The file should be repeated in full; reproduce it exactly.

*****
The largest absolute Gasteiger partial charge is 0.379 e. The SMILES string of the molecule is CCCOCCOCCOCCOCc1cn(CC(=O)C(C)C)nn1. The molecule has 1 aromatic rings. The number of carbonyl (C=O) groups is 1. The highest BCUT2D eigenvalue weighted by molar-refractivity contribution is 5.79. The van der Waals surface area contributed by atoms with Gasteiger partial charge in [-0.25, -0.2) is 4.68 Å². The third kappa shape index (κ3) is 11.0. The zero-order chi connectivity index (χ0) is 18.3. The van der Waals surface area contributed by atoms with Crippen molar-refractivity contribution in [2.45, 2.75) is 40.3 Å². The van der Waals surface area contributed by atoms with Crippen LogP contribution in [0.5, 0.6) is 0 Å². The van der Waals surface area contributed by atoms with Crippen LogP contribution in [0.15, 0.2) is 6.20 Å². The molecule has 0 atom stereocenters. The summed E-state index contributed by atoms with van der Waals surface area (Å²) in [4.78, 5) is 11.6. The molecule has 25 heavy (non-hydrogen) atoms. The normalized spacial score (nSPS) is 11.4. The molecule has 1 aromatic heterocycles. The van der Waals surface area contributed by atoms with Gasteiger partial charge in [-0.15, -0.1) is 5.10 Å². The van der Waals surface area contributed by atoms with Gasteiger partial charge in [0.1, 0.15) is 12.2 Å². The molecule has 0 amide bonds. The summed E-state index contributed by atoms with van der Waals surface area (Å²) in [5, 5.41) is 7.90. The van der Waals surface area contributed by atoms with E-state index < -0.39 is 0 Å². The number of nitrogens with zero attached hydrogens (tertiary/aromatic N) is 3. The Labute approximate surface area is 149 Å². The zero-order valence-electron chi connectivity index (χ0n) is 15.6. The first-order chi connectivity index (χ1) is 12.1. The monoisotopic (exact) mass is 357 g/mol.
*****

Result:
The largest absolute Gasteiger partial charge is 0.379 e. The SMILES string of the molecule is CCCOCCOCCOCCOCc1cn(CC(=O)C(C)C)nn1. The molecule has 1 aromatic rings. The number of carbonyl (C=O) groups is 1. The highest BCUT2D eigenvalue weighted by molar-refractivity contribution is 5.79. The van der Waals surface area contributed by atoms with Gasteiger partial charge in [-0.25, -0.2) is 4.68 Å². The third kappa shape index (κ3) is 11.0. The zero-order chi connectivity index (χ0) is 18.3. The van der Waals surface area contributed by atoms with Crippen molar-refractivity contribution in [2.45, 2.75) is 40.3 Å². The van der Waals surface area contributed by atoms with Crippen LogP contribution in [0.5, 0.6) is 0 Å². The van der Waals surface area contributed by atoms with Crippen LogP contribution in [0.15, 0.2) is 6.20 Å². The molecule has 0 atom stereocenters. The summed E-state index contributed by atoms with van der Waals surface area (Å²) in [4.78, 5) is 11.6. The molecule has 25 heavy (non-hydrogen) atoms. The normalized spacial score (nSPS) is 11.4. The molecule has 1 aromatic heterocycles. The van der Waals surface area contributed by atoms with Gasteiger partial charge in [-0.15, -0.1) is 5.10 Å². The van der Waals surface area contributed by atoms with Gasteiger partial charge in [0.1, 0.15) is 12.2 Å². The molecule has 0 amide bonds. The summed E-state index contributed by atoms with van der Waals surface area (Å²) in [5, 5.41) is 7.90. The van der Waals surface area contributed by atoms with E-state index < -0.39 is 0 Å². The number of nitrogens with zero attached hydrogens (tertiary/aromatic N) is 3. The Labute approximate surface area is 149 Å². The zero-order valence-electron chi connectivity index (χ0n) is 15.6. The first-order chi connectivity index (χ1) is 12.1. The monoisotopic (exact) mass is 357 g/mol.